Medical tourism can be broadly defined as provision of 'cost effective' private medical care in collaboration with the tourism industry for patients needing surgical and other forms of specialized treatment. This process is being facilitated by the corporate sector involved in medical care as well as the tourism industry - both private and public. Medical tourism refers to traveling to other countries to obtain medical, dental, and surgical treatment. At the same time they could also tour, and fully experience the attractions of the countries they visit. Exorbitant costs of healthcare in industrialized nations, ease and affordability of international travel, favorable currency exchange rates in the global economy, rapidly improving technology and standards of care in many countries of the world, and most importantly proven safety of healthcare in select foreign nations have all led to the rise of medical tourism.
More and more people are traveling abroad as an affordable, enjoyable, and safe alternative to having treatment in their home countries. Medical tourists are generally residents of the industrialized nations of the world and primarily come from The United States, Canada, Great Britain, Western Europe, Australia, and The Middle East. But more and more, people from many other countries of the world are seeking out places where they can combine vacationing and obtaining their medical care at an affordable cost. Non resident Indians form a big group of medical tourists to India.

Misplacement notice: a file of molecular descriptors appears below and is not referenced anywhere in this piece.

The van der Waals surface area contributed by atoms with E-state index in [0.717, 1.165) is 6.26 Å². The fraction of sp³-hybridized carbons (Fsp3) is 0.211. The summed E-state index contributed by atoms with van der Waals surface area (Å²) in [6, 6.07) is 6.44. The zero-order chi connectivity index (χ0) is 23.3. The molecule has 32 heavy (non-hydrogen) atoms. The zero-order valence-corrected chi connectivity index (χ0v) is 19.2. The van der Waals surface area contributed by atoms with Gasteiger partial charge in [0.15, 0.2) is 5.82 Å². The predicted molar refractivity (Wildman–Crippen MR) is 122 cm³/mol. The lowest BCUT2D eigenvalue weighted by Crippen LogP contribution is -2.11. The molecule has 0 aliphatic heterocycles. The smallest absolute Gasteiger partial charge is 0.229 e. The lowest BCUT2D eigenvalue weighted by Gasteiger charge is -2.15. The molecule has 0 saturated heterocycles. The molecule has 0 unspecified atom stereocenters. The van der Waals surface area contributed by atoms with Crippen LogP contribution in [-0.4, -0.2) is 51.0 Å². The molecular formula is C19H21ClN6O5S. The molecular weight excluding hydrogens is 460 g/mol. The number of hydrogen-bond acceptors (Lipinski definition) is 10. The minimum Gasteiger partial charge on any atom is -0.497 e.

Latest Publications and Research on Medical TourismExperimental treatments: Regulating stem-cell therapies worldwide. - Published by PubMed
Medical Tourism's Impact on Health Care Equity and Access in Low- and Middle-Income Countries: Making the Case for Regulation. - Published by PubMed
Transplant tourism: the ethics and regulation of international markets for organs. - Published by PubMed
What's Missing? Discussing Stem Cell Translational Research in Educational Information on Stem Cell "Tourism" - Published by PubMed
International Travelers as Sentinels for Sustained Influenza Transmission During the 2009 Influenza A(H1N1)pdm09 Pandemic. - Published by PubMed